2. Kim J, Hurria A. Determining chemotherapy tolerance in older patients with cancer. J Natl Compr Canc Netw 2013 Dec 1;11(12):1494-502 Abstract available at http://www.ncbi.nlm.nih.gov/pubmed/24335684.
  3. Gajra A, Klepin HD, Feng T, Tew WP, Mohile SG, Owusu C, et al. Predictors of chemotherapy dose reduction at first cycle in patients age 65 years and older with solid tumors. J Geriatr Oncol 2015 Mar;6(2):133-40 Abstract available at http://www.ncbi.nlm.nih.gov/pubmed/25666905.
  4. Popa MA, Wallace KJ, Brunello A, Extermann M, Balducci L. Potential drug interactions and chemotoxicity in older patients with cancer receiving chemotherapy. J Geriatr Oncol 2014 Jul;5(3):307-14 Abstract available at http://www.ncbi.nlm.nih.gov/pubmed/24821377.
  5. Lakhanpal R, Yoong J, Joshi S, Yip D, Mileshkin L, Marx GM, et al. Geriatric assessment of older patients with cancer in Australia--a multicentre audit. J Geriatr Oncol 2015 May;6(3):185-93 Abstract available at http://www.ncbi.nlm.nih.gov/pubmed/25813881.
  6. Wildiers H, Heeren P, Puts M, Topinkova E, Janssen-Heijnen ML, Extermann M, et al. International Society of Geriatric Oncology consensus on geriatric assessment in older patients with cancer. J Clin Oncol 2014 Aug 20;32(24):2595-603 Abstract available at http://www.ncbi.nlm.nih.gov/pubmed/25071125.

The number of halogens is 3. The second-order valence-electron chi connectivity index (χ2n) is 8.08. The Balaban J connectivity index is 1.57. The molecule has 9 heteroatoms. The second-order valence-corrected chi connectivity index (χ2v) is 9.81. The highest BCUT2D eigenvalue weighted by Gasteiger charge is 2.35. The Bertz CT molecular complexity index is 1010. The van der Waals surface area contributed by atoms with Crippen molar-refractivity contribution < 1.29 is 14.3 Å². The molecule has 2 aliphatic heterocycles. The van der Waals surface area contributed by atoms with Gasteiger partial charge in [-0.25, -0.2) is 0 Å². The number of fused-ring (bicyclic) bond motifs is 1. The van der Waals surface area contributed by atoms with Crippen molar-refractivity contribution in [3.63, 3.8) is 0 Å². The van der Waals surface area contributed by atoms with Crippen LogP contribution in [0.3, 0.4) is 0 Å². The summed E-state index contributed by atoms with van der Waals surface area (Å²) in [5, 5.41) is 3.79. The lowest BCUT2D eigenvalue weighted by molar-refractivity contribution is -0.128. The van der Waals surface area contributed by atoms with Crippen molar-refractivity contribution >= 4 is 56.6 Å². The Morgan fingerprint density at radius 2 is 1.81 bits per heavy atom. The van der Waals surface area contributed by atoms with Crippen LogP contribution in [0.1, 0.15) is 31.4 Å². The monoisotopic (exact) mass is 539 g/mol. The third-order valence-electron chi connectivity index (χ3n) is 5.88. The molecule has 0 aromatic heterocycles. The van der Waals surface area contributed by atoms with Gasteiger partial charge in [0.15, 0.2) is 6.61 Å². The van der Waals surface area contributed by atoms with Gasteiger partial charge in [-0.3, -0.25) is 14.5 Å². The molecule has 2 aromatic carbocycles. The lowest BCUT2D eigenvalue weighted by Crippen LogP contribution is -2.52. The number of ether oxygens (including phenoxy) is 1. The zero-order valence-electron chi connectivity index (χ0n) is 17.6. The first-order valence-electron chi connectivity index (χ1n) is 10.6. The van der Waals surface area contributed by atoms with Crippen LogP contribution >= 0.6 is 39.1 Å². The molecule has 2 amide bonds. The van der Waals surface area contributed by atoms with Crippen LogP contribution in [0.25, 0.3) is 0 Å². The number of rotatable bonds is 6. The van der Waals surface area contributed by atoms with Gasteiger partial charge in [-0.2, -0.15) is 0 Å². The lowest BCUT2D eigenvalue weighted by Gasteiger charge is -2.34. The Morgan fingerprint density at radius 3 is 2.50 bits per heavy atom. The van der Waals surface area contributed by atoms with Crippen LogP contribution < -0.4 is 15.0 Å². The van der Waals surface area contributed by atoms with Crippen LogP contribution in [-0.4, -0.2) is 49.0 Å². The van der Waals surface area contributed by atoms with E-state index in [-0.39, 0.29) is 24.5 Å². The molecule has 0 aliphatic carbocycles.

7. 7.0 7.1 7.2 Extermann M, Boler I, Reich RR, Lyman GH, Brown RH, DeFelice J, et al. Predicting the risk of chemotherapy toxicity in older patients: the Chemotherapy Risk Assessment Scale for High-Age Patients (CRASH) score. Cancer 2012 Jul 1;118(13):3377-86 Abstract available at http://www.ncbi.nlm.nih.gov/pubmed/22072065.
  8. 8.0 8.1 Hurria A, Togawa K, Mohile SG, Owusu C, Klepin HD, Gross CP, et al. Predicting chemotherapy toxicity in older adults with cancer: a prospective multicenter study. J Clin Oncol 2011 Sep 1;29(25):3457-65 Abstract available at http://www.ncbi.nlm.nih.gov/pubmed/21810685.
  9. Cancer and Aging Research Group (CARG). Chemotherapy Toxicity Calculator. [homepage on the internet]; [cited 2016 Jul]. Available from: http://www.mycarg.org/Chemo_Toxicity_Calculator.
  10. Moffitt Cancer Center. Chemotherapy Risk Assessment Scale for High-Age Patients (CRASH). [homepage on the internet]; [cited 2016 Jul]. Available from: https://www.moffitt.org/eforms/crashscoreform.
  11. Carrington C, Stone L, Koczwara B, Searle C, Siderov J, Stevenson B, et al. The Clinical Oncological Society of Australia (COSA) guidelines for the safe prescribing, dispensing and administration of cancer chemotherapy. Asia Pac J Clin Oncol 2010 Sep;6(3):220-37 Abstract available at http://www.ncbi.nlm.nih.gov/pubmed/20887505.